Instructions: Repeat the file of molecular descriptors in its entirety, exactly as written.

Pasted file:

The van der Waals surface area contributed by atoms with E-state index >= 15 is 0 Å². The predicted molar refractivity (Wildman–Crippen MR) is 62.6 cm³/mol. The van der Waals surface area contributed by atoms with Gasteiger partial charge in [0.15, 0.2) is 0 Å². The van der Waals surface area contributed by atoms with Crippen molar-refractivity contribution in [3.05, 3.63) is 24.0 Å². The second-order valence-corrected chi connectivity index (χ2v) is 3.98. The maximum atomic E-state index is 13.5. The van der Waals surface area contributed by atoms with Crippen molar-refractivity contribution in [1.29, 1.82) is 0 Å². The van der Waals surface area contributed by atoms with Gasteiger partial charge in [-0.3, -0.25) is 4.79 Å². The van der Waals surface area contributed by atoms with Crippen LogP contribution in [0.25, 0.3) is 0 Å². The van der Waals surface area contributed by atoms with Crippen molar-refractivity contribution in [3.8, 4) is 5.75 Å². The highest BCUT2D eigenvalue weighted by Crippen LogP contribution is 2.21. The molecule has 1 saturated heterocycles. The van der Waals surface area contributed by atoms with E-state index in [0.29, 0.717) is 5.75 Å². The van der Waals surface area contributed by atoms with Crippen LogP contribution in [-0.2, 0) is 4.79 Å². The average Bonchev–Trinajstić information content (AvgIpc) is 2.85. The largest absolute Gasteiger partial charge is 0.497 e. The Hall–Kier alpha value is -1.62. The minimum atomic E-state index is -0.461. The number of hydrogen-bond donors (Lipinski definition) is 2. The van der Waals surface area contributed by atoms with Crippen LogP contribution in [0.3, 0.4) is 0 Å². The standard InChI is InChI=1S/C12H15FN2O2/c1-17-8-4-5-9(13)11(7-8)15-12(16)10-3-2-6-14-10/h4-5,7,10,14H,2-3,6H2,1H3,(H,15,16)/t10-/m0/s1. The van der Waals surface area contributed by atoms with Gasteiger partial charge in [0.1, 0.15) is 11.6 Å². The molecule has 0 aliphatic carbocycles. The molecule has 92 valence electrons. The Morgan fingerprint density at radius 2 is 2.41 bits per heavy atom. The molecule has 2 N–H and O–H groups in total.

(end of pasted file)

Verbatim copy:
The van der Waals surface area contributed by atoms with E-state index >= 15 is 0 Å². The predicted molar refractivity (Wildman–Crippen MR) is 62.6 cm³/mol. The van der Waals surface area contributed by atoms with Gasteiger partial charge in [0.15, 0.2) is 0 Å². The van der Waals surface area contributed by atoms with Crippen molar-refractivity contribution in [3.05, 3.63) is 24.0 Å². The second-order valence-corrected chi connectivity index (χ2v) is 3.98. The maximum atomic E-state index is 13.5. The van der Waals surface area contributed by atoms with Crippen molar-refractivity contribution in [1.29, 1.82) is 0 Å². The van der Waals surface area contributed by atoms with Gasteiger partial charge in [-0.3, -0.25) is 4.79 Å². The van der Waals surface area contributed by atoms with Crippen LogP contribution in [0.25, 0.3) is 0 Å². The van der Waals surface area contributed by atoms with Crippen molar-refractivity contribution in [3.8, 4) is 5.75 Å². The highest BCUT2D eigenvalue weighted by Crippen LogP contribution is 2.21. The molecule has 1 saturated heterocycles. The van der Waals surface area contributed by atoms with E-state index in [0.29, 0.717) is 5.75 Å². The van der Waals surface area contributed by atoms with Crippen LogP contribution in [-0.2, 0) is 4.79 Å². The average Bonchev–Trinajstić information content (AvgIpc) is 2.85. The largest absolute Gasteiger partial charge is 0.497 e. The Hall–Kier alpha value is -1.62. The minimum atomic E-state index is -0.461. The number of hydrogen-bond donors (Lipinski definition) is 2. The van der Waals surface area contributed by atoms with Crippen LogP contribution in [0.3, 0.4) is 0 Å². The standard InChI is InChI=1S/C12H15FN2O2/c1-17-8-4-5-9(13)11(7-8)15-12(16)10-3-2-6-14-10/h4-5,7,10,14H,2-3,6H2,1H3,(H,15,16)/t10-/m0/s1. The van der Waals surface area contributed by atoms with Gasteiger partial charge in [0.1, 0.15) is 11.6 Å². The molecule has 0 aliphatic carbocycles. The molecule has 92 valence electrons. The Morgan fingerprint density at radius 2 is 2.41 bits per heavy atom. The molecule has 2 N–H and O–H groups in total.